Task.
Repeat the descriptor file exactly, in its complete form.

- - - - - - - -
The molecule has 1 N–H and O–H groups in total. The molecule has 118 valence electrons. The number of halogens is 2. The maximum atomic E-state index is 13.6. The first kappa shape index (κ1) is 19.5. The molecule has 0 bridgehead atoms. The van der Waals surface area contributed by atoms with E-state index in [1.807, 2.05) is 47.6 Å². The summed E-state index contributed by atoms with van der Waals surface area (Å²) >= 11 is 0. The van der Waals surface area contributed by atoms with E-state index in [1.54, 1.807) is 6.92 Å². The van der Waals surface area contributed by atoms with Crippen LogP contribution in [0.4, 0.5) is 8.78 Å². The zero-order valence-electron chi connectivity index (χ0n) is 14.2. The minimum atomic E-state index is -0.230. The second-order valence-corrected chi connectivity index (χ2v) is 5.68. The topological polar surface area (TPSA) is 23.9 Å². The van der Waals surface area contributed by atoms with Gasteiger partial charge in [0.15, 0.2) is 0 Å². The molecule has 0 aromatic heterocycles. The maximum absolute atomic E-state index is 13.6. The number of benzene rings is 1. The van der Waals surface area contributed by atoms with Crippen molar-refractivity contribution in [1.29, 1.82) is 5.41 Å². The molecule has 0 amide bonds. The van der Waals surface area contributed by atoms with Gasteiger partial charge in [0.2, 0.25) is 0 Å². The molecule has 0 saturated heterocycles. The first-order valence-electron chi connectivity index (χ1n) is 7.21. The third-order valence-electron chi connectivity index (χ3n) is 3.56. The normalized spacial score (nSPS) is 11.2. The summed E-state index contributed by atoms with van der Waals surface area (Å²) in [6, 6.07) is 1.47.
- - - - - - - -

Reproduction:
The molecule has 1 N–H and O–H groups in total. The molecule has 118 valence electrons. The number of halogens is 2. The maximum atomic E-state index is 13.6. The first kappa shape index (κ1) is 19.5. The molecule has 0 bridgehead atoms. The van der Waals surface area contributed by atoms with E-state index in [1.807, 2.05) is 47.6 Å². The summed E-state index contributed by atoms with van der Waals surface area (Å²) >= 11 is 0. The van der Waals surface area contributed by atoms with E-state index in [1.54, 1.807) is 6.92 Å². The van der Waals surface area contributed by atoms with Crippen LogP contribution in [0.4, 0.5) is 8.78 Å². The zero-order valence-electron chi connectivity index (χ0n) is 14.2. The minimum atomic E-state index is -0.230. The second-order valence-corrected chi connectivity index (χ2v) is 5.68. The topological polar surface area (TPSA) is 23.9 Å². The van der Waals surface area contributed by atoms with Gasteiger partial charge in [0.15, 0.2) is 0 Å². The molecule has 0 aromatic heterocycles. The maximum absolute atomic E-state index is 13.6. The number of benzene rings is 1. The van der Waals surface area contributed by atoms with Crippen molar-refractivity contribution in [1.29, 1.82) is 5.41 Å². The molecule has 0 amide bonds. The van der Waals surface area contributed by atoms with Gasteiger partial charge in [0.2, 0.25) is 0 Å². The molecule has 0 saturated heterocycles. The first-order valence-electron chi connectivity index (χ1n) is 7.21. The third-order valence-electron chi connectivity index (χ3n) is 3.56. The normalized spacial score (nSPS) is 11.2. The summed E-state index contributed by atoms with van der Waals surface area (Å²) in [6, 6.07) is 1.47.